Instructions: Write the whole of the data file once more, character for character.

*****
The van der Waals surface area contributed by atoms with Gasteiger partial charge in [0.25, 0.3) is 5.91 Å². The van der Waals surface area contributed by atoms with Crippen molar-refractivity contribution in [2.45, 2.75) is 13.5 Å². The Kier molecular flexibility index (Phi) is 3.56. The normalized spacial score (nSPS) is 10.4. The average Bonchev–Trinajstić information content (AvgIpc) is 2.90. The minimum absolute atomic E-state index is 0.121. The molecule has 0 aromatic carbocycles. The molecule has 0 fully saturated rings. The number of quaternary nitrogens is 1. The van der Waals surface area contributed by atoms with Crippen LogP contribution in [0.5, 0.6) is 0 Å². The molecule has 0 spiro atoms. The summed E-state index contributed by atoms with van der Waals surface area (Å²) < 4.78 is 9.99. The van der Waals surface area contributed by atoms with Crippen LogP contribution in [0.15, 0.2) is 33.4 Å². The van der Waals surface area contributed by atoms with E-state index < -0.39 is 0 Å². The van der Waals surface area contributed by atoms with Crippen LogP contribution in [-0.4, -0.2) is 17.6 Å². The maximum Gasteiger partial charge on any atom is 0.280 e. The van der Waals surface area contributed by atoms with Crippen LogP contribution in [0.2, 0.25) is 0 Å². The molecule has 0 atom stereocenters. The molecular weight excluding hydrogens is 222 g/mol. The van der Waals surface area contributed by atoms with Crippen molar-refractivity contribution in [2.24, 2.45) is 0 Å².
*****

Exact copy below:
The van der Waals surface area contributed by atoms with Gasteiger partial charge in [0.25, 0.3) is 5.91 Å². The van der Waals surface area contributed by atoms with Crippen molar-refractivity contribution in [2.45, 2.75) is 13.5 Å². The Kier molecular flexibility index (Phi) is 3.56. The normalized spacial score (nSPS) is 10.4. The average Bonchev–Trinajstić information content (AvgIpc) is 2.90. The minimum absolute atomic E-state index is 0.121. The molecule has 0 aromatic carbocycles. The molecule has 0 fully saturated rings. The number of quaternary nitrogens is 1. The van der Waals surface area contributed by atoms with Crippen LogP contribution in [0.5, 0.6) is 0 Å². The molecule has 0 spiro atoms. The summed E-state index contributed by atoms with van der Waals surface area (Å²) < 4.78 is 9.99. The van der Waals surface area contributed by atoms with Crippen LogP contribution in [0.15, 0.2) is 33.4 Å². The van der Waals surface area contributed by atoms with E-state index < -0.39 is 0 Å². The van der Waals surface area contributed by atoms with Crippen LogP contribution in [-0.4, -0.2) is 17.6 Å². The maximum Gasteiger partial charge on any atom is 0.280 e. The van der Waals surface area contributed by atoms with Crippen LogP contribution in [0.2, 0.25) is 0 Å². The molecule has 0 atom stereocenters. The molecular weight excluding hydrogens is 222 g/mol. The van der Waals surface area contributed by atoms with Crippen molar-refractivity contribution in [2.24, 2.45) is 0 Å².